The online campaign contains articles and videos to encourage STI testing and give information on where and how to get tested.
SpunOut.ie say that the online content addresses the concerns and anxieties that people might have about testing.
As part of the campaign, SpunOut.ie will partake in sexual health ’take-over’ days on several campuses around Ireland in conjunction with the USI. Colleges include NCI, IADT, GMIT, IT Carlow, DKIT and NUIG.
SpunOut.ie hopes this will further contribute to the de-stigmatising of STI screening.
According to a joint report by RCSI, HSE and NUIG, many students do not believe they need to be screened for STIs and are discouraged further to do so by the stigma surrounding STIs.
Yet according to SpunOut.ie, every sexually active person should receive an STI screening, saying it should be a regular component of responsible sexual practise.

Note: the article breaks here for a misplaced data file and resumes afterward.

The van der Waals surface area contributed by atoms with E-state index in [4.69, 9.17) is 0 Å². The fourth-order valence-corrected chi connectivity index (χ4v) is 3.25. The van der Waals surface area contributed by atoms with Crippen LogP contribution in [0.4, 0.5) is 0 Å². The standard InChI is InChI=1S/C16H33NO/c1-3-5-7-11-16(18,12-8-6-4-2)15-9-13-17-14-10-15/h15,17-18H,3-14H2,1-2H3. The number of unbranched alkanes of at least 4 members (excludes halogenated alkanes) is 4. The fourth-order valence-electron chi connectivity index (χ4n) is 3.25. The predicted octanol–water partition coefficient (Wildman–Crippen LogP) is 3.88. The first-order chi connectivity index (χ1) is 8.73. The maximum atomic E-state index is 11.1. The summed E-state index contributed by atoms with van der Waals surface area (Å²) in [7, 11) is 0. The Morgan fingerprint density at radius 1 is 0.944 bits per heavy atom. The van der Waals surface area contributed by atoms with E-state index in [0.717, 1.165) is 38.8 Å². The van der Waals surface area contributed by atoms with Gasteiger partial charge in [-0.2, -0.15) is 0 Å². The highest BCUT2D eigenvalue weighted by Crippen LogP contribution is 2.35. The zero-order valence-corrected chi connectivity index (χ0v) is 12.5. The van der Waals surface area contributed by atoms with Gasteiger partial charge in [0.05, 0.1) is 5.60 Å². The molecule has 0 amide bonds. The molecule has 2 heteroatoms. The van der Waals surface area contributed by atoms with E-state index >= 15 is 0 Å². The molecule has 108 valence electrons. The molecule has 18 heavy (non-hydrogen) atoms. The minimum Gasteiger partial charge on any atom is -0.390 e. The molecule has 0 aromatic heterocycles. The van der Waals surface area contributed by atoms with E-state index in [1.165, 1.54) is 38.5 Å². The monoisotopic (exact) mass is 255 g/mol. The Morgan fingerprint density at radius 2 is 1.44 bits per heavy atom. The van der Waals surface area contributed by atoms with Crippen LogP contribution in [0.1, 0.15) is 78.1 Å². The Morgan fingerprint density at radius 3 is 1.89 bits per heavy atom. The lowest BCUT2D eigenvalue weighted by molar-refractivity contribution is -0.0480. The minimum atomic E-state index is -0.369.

The campaign also intends to relay information on consent. According to the Rape Crisis Network, there is confusion surrounding consent and what constitutes rape and sexual harassment.
A recent survey on students’ experiences of sexual violence and harassment in college funded by Cosc and the Department of Justice and Equality in which 2,590 Irish students and 162 international students took part, 57% of participants did not believe the incident was serious enough to report and 44% did not think that what happened was a crime.
A video on this issue can be found on the SpunOut.ie website. Links to support networks can also be found on the site.
SpunOut.ie hope to highlight the importance of consent. According to Dublin Rape Crisis Centre, only one in ten cases of rape are reported.